As the global collapse in fossil fuel demand leaves oil tankers—and their toxic cargo—idling offshore around the world, the International Council on Clean Transportation (ICCT) is raising concerns about the risks to air quality and marine life.
“In recent days, as many as 32 tankers were anchored near Los Angeles and Long Beach,” reports Grist. “That is about triple the typical number of tankers in those spaces.”
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Off the U.S. west coast alone, about 20 million barrels of unsaleable oil were sloshing about inside anchored tankers as of May 11, “nearly enough to satisfy a fifth of the world’s daily oil consumption,” reports Grist, citing data from research firm Kpler. Simply by sitting idle, these tankers are “still generating the equivalent daily footprint of driving roughly 16,000 passenger cars.”
And that’s not the only harm being wreaked by the stalled oil carriers. Clustered together as they are, the tankers may also “pose an ongoing risk to air quality” for Californians, said ICCT senior researcher Bryan Comer. Data from the organization shows that the largest of the California tankers “burn nearly four tons of petroleum-based fuel every day they’re at anchor,” reports Grist, meaning that each vessel “emits more than 11 tons of CO2 per day—the equivalent of driving nearly 800 passenger vehicles.” Other emissions produced by anchored tankers include particulate matter (almost 4 kilograms per tanker per day) and sulphur dioxide (about seven kilograms each per day). Long connected with heart and lung disease, sulphur emissions have also recently been linked to increased mortality from COVID-19.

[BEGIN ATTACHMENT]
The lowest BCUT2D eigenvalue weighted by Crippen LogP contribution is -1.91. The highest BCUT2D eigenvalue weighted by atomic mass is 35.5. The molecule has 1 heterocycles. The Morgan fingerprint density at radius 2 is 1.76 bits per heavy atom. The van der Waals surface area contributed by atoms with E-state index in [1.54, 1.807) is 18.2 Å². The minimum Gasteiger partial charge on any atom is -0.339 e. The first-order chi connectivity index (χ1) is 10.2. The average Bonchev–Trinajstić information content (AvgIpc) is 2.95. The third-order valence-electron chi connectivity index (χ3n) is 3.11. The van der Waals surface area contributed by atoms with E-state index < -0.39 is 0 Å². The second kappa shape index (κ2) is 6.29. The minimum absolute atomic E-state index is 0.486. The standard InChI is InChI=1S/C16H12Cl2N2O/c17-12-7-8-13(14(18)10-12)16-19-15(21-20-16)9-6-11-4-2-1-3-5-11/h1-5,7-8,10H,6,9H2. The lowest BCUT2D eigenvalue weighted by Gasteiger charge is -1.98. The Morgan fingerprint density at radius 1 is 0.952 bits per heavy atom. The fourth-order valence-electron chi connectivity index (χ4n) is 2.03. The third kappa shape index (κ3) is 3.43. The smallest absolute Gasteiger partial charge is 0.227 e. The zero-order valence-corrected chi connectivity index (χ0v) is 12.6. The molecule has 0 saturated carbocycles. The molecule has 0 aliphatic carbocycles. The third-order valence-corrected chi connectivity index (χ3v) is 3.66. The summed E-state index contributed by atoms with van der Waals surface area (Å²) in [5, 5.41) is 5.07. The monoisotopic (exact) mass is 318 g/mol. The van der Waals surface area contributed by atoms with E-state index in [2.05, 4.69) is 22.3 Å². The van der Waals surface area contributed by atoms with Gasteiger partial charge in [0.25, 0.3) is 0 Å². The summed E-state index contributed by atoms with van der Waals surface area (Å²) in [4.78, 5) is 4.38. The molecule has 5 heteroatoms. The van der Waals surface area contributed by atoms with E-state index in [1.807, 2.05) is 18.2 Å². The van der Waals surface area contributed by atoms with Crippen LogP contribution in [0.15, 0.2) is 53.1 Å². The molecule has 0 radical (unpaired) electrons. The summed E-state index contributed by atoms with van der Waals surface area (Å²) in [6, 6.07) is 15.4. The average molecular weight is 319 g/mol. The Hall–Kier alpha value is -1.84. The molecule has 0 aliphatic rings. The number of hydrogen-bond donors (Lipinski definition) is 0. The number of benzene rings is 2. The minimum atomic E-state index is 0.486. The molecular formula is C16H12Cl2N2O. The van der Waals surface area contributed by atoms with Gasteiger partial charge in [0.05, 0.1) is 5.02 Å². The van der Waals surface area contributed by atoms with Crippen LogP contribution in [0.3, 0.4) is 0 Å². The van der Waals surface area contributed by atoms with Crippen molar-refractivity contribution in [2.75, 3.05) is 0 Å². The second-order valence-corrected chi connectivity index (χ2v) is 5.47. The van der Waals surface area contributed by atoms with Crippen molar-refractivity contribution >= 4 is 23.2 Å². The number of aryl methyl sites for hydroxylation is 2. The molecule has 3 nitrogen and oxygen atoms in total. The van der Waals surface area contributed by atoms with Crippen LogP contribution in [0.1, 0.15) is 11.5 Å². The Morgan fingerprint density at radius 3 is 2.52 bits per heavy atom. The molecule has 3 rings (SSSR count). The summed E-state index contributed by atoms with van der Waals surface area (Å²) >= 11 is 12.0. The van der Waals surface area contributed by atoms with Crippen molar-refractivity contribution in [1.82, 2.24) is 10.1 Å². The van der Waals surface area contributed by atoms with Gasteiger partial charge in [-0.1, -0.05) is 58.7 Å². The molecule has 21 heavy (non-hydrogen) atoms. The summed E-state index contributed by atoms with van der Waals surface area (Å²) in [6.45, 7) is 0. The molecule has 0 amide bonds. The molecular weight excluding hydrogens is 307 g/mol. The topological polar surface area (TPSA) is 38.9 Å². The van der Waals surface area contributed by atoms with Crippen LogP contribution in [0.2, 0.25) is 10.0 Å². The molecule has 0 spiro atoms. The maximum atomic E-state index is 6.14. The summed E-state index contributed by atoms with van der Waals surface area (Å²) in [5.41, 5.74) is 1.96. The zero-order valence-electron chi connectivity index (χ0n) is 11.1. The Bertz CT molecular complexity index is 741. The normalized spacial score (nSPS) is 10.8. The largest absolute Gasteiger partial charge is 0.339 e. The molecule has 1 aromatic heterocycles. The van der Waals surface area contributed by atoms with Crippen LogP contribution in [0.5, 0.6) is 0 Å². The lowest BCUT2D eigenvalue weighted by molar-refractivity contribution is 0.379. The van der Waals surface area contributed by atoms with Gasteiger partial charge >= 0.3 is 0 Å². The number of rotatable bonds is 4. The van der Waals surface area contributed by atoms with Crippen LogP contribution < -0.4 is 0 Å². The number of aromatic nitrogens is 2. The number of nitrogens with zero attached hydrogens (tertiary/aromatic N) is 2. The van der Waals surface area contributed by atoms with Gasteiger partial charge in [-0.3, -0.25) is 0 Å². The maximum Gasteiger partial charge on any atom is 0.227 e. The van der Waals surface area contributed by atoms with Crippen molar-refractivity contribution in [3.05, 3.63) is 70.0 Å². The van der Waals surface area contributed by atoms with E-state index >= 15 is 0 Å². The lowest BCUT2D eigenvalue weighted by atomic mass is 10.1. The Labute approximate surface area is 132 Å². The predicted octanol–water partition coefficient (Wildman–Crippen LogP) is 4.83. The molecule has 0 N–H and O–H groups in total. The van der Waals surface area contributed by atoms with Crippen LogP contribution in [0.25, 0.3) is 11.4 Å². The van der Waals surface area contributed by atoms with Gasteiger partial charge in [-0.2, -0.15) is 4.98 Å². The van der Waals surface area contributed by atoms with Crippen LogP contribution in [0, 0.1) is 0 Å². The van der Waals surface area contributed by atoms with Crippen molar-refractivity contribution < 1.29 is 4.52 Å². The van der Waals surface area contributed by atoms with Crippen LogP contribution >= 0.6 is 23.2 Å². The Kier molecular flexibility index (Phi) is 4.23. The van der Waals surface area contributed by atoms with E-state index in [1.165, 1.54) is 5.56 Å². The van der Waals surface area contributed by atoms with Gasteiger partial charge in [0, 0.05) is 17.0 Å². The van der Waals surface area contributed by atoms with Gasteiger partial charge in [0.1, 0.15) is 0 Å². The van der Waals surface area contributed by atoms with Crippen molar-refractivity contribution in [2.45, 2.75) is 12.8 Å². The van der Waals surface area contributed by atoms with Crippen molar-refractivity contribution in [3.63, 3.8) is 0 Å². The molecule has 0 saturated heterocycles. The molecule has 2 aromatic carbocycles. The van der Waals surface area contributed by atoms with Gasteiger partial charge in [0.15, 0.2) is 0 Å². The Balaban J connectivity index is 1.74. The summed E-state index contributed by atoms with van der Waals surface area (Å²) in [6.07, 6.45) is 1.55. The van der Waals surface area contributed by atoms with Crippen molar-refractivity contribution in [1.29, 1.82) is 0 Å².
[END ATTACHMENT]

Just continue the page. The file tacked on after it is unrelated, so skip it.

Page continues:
Shipping regulators are cracking down on sulphur emissions, but the new regulations may not go far enough. “As of this past January, oceangoing vessels can burn fuel with only 0.5% sulphur content, a significant drop from the previous limit of 3.5%,” writes Grist. California also now requires “ships sailing within 45 kilometres of its coastline to use lighter ‘distillate’ fuels with just 0.1% sulphur content.” Positive moves perhaps, but “even the cleaner-burning distillate fuel has nearly 70 times the sulphur content of on-road diesel fuel,” Grist notes.
Just how much the idling tankers will affect overall shipping emissions remains uncertain, said Comer, since researchers will need to account for things like the 15.5% plunge in cargo volumes at the Port of Los Angeles between January and April. But the scene playing out in California is being repeated across the globe: stranded oil behemoths are likewise “crowding ports in places like India, Singapore, and the U.S. Gulf Coast, serving as temporary storage units or waiting indefinitely for customers.”
Many of these ships are putting the marine environment at risk. “Certain tankers burn dirty bunker fuel—a byproduct of the petroleum refining process—and use ‘open-loop’ scrubbers to reduce the ship’s sulphur output in line with regulations,” writes Grist. Such scrubber systems are no friend to marine life, as they “mix water with exhaust gas, filter it, then dump the resulting washwater—an acidic mixture that contains carcinogens like polycyclic aromatic hydrocarbons and heavy metals.” According to ICCT estimates, “large vessels emit nearly 40 tons of scrubber washwater every hour.”
Fortunately for California’s marine ecosystem, such scrubber use is prohibited in that state, and every tanker is being closely monitored to ensure that collisions (and consequent spills) do not occur—and that the vessels are neither leaking oil, nor dumping waste.